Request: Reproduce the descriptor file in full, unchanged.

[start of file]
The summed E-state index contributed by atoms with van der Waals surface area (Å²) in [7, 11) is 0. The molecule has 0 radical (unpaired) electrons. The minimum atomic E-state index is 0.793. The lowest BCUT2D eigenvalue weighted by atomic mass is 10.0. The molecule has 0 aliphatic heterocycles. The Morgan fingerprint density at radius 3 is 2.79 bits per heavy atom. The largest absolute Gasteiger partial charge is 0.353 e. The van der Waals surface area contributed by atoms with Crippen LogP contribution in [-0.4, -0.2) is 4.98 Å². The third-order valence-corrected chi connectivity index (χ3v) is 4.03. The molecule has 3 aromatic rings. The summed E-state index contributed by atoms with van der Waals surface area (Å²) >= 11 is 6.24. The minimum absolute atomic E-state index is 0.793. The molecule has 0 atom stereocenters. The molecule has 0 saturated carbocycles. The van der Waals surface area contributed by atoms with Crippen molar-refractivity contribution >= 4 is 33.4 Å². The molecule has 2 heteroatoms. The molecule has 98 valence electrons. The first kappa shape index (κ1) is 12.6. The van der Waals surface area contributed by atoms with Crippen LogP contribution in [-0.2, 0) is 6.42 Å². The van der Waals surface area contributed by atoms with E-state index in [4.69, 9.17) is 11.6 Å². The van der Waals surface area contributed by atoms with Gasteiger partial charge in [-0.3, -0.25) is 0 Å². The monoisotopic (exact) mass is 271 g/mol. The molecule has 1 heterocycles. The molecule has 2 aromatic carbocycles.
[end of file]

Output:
The summed E-state index contributed by atoms with van der Waals surface area (Å²) in [7, 11) is 0. The molecule has 0 radical (unpaired) electrons. The minimum atomic E-state index is 0.793. The lowest BCUT2D eigenvalue weighted by atomic mass is 10.0. The molecule has 0 aliphatic heterocycles. The Morgan fingerprint density at radius 3 is 2.79 bits per heavy atom. The largest absolute Gasteiger partial charge is 0.353 e. The van der Waals surface area contributed by atoms with Crippen LogP contribution in [-0.4, -0.2) is 4.98 Å². The third-order valence-corrected chi connectivity index (χ3v) is 4.03. The molecule has 3 aromatic rings. The summed E-state index contributed by atoms with van der Waals surface area (Å²) >= 11 is 6.24. The minimum absolute atomic E-state index is 0.793. The molecule has 0 atom stereocenters. The molecule has 0 saturated carbocycles. The van der Waals surface area contributed by atoms with Crippen molar-refractivity contribution >= 4 is 33.4 Å². The molecule has 2 heteroatoms. The molecule has 98 valence electrons. The first kappa shape index (κ1) is 12.6. The van der Waals surface area contributed by atoms with Crippen LogP contribution in [-0.2, 0) is 6.42 Å². The van der Waals surface area contributed by atoms with E-state index in [4.69, 9.17) is 11.6 Å². The van der Waals surface area contributed by atoms with Gasteiger partial charge in [-0.3, -0.25) is 0 Å². The monoisotopic (exact) mass is 271 g/mol. The molecule has 1 heterocycles. The molecule has 2 aromatic carbocycles.